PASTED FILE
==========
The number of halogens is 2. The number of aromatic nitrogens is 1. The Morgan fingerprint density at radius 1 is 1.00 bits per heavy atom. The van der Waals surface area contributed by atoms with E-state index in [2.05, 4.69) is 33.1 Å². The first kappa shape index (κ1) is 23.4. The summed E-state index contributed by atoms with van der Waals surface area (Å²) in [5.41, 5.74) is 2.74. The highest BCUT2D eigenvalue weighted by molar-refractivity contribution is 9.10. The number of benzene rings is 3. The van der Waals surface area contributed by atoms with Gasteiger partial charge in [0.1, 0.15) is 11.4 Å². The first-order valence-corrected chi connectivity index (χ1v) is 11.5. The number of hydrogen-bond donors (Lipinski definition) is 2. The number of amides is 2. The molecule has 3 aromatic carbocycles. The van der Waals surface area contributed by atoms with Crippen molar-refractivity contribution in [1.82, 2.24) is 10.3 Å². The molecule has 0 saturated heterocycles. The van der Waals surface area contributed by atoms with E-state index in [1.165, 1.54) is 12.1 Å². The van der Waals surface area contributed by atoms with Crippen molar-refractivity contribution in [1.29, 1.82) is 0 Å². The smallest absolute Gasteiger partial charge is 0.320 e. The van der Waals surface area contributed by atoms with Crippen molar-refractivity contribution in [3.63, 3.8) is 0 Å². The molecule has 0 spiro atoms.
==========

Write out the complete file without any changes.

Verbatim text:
The number of halogens is 2. The number of aromatic nitrogens is 1. The Morgan fingerprint density at radius 1 is 1.00 bits per heavy atom. The van der Waals surface area contributed by atoms with E-state index in [2.05, 4.69) is 33.1 Å². The first kappa shape index (κ1) is 23.4. The summed E-state index contributed by atoms with van der Waals surface area (Å²) in [5.41, 5.74) is 2.74. The highest BCUT2D eigenvalue weighted by molar-refractivity contribution is 9.10. The number of benzene rings is 3. The van der Waals surface area contributed by atoms with Gasteiger partial charge in [0.1, 0.15) is 11.4 Å². The first-order valence-corrected chi connectivity index (χ1v) is 11.5. The number of hydrogen-bond donors (Lipinski definition) is 2. The number of amides is 2. The molecule has 3 aromatic carbocycles. The van der Waals surface area contributed by atoms with Crippen molar-refractivity contribution in [1.82, 2.24) is 10.3 Å². The molecule has 0 saturated heterocycles. The van der Waals surface area contributed by atoms with E-state index in [1.165, 1.54) is 12.1 Å². The van der Waals surface area contributed by atoms with Crippen molar-refractivity contribution in [1.29, 1.82) is 0 Å². The smallest absolute Gasteiger partial charge is 0.320 e. The van der Waals surface area contributed by atoms with Crippen molar-refractivity contribution in [3.63, 3.8) is 0 Å². The molecule has 0 spiro atoms.